Use a nonstick spray in a heavy pot, and saute the onion over medium high heat until it's starting to color.  Add the peppers and garlic, continue cooking five more minutes.
Stir in the spices and incorporate well.  Add the balance of the ingredients, bring to a boil, reduce to a simmer, and allow to cook 15 to 20 minutes.

When it's done I typically stir in 4 cups of cooked brown rice.  Freezes beautifully, and a great recipe for a winter lunch while working in the garden.

Tuesday, August 14, 2012

A Little Side Trip on the Way Home from the Beach

This first picture is demonstrating the most strenuous thing I did over the past couple of days.   Since this is the time when we have a slight break in the gardening in Atlanta, it was the perfect opportunity to visit friends who live at the Sandestin Resort on the Gulf Coast.  Having grown up in a beachfront community, there is nothing quite as wonderful for me as waking up and walking across the street to nap in the sun for a few hours. 

The bad part about going to the Florida panhandle from Atlanta is "you can't get there from here."  On a map it looks to be relatively close, but in reality it's about a six hour drive through the backroads and fields of rural Georgia, Alabama and Florida.
Since we were already in that neck of the woods, it was a no brainer for me to stop at Petals From the Past, petalsfromthepast.com, one of my favorite nurseries anywhere, on our way home.  Fortunately I was driving, and Frank has no sense of direction, so my comment that it is "just slightly out of the way" didn't get any objections.  And after the drive from eternity, even Frank agreed that it was a pretty fabulous place!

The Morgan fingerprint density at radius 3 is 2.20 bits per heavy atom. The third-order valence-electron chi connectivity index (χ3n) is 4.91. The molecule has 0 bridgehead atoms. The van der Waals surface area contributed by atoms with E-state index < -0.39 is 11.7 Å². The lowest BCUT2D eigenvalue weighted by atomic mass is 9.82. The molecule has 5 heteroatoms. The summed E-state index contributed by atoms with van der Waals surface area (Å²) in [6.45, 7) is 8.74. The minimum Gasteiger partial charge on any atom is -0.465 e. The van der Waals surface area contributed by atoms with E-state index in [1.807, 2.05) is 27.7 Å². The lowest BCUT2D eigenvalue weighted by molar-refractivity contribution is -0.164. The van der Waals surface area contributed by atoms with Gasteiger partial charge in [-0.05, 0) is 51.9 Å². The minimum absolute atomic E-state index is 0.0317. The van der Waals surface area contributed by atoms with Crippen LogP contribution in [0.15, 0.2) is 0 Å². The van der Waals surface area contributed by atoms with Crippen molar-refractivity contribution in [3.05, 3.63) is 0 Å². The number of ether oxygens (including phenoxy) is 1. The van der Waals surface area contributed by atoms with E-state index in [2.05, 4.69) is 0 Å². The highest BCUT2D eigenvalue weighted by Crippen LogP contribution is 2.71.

A few of today's treasures are here.  First there is a pink brugmansia.  I absolutely adore Angel's Trumpets, and this is a color I don't have.  The plant I bought is really a baby in a 1 gallon pot, so it may not flower this season, but they're so easy to chop up and overwinter, I'll have a few for containers next summer. 
Salvia greggii "Raspberry" is one that I have for really great color in the Stepchild Garden, but not in any clients' gardens.  I bought one for the walled garden at the Big House, and may split it for other places, as well.  It has thrived in the Stepchild Garden for three years with absolutely zero attention, and comes back every year in spite of being totally ignored. 
The rose below is called "Peggy Martin," and is a survivor of Hurricane Katrina (there is another post about this rose many months ago here, but if you click that tag, it should come up).  This baby is like a pink version of Lady Banks, and is just as exuberant in its growth and blooms.  I planted two on the black iron fence at the Big House two years ago, and they have grown like weeds.  I'm going to add this one to another area of the fence, and then try to root some cuttings this year, as well.

Lastly, I got two LSU Purple Figs.  Again, they're both pretty small, but both have fruit on them this year.  I'm going to try them against a brick wall at the Big House, where they should love life!

Off to do laundry, since tomorrow's a work day!

Thursday, August 9, 2012